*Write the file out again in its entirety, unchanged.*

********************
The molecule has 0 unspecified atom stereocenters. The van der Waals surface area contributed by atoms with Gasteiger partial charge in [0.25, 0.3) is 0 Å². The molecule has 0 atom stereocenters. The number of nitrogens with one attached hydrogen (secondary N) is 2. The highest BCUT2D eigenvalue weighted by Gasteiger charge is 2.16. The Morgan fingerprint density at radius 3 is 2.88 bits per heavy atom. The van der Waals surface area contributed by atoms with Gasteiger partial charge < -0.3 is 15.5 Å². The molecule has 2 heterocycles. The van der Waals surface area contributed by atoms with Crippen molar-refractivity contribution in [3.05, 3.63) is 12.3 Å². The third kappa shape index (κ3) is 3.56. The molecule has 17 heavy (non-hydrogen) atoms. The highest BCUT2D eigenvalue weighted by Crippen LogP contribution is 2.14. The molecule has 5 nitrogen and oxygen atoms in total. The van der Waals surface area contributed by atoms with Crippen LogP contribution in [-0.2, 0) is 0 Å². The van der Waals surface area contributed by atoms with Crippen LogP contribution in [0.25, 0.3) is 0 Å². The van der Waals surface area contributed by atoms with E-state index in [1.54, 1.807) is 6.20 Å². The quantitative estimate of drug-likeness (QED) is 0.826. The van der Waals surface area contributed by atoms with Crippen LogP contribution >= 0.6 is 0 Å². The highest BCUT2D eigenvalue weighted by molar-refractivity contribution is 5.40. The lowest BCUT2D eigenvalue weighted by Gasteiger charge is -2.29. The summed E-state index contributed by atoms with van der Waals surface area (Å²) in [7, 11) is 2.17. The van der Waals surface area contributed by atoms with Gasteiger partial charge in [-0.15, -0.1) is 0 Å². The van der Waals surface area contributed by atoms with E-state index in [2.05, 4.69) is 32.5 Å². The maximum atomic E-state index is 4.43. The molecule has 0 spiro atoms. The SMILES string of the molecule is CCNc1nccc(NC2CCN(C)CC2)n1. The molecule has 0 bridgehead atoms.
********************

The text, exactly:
The molecule has 0 unspecified atom stereocenters. The van der Waals surface area contributed by atoms with Gasteiger partial charge in [0.25, 0.3) is 0 Å². The molecule has 0 atom stereocenters. The number of nitrogens with one attached hydrogen (secondary N) is 2. The highest BCUT2D eigenvalue weighted by Gasteiger charge is 2.16. The Morgan fingerprint density at radius 3 is 2.88 bits per heavy atom. The van der Waals surface area contributed by atoms with Gasteiger partial charge < -0.3 is 15.5 Å². The molecule has 2 heterocycles. The van der Waals surface area contributed by atoms with Crippen molar-refractivity contribution in [3.05, 3.63) is 12.3 Å². The third kappa shape index (κ3) is 3.56. The molecule has 17 heavy (non-hydrogen) atoms. The highest BCUT2D eigenvalue weighted by Crippen LogP contribution is 2.14. The molecule has 5 nitrogen and oxygen atoms in total. The van der Waals surface area contributed by atoms with Crippen LogP contribution in [-0.2, 0) is 0 Å². The van der Waals surface area contributed by atoms with Crippen LogP contribution in [0.25, 0.3) is 0 Å². The van der Waals surface area contributed by atoms with E-state index in [1.54, 1.807) is 6.20 Å². The quantitative estimate of drug-likeness (QED) is 0.826. The van der Waals surface area contributed by atoms with Crippen LogP contribution >= 0.6 is 0 Å². The highest BCUT2D eigenvalue weighted by molar-refractivity contribution is 5.40. The lowest BCUT2D eigenvalue weighted by Gasteiger charge is -2.29. The summed E-state index contributed by atoms with van der Waals surface area (Å²) in [7, 11) is 2.17. The van der Waals surface area contributed by atoms with Gasteiger partial charge in [-0.15, -0.1) is 0 Å². The van der Waals surface area contributed by atoms with E-state index in [2.05, 4.69) is 32.5 Å². The maximum atomic E-state index is 4.43. The molecule has 0 spiro atoms. The SMILES string of the molecule is CCNc1nccc(NC2CCN(C)CC2)n1. The molecule has 0 bridgehead atoms.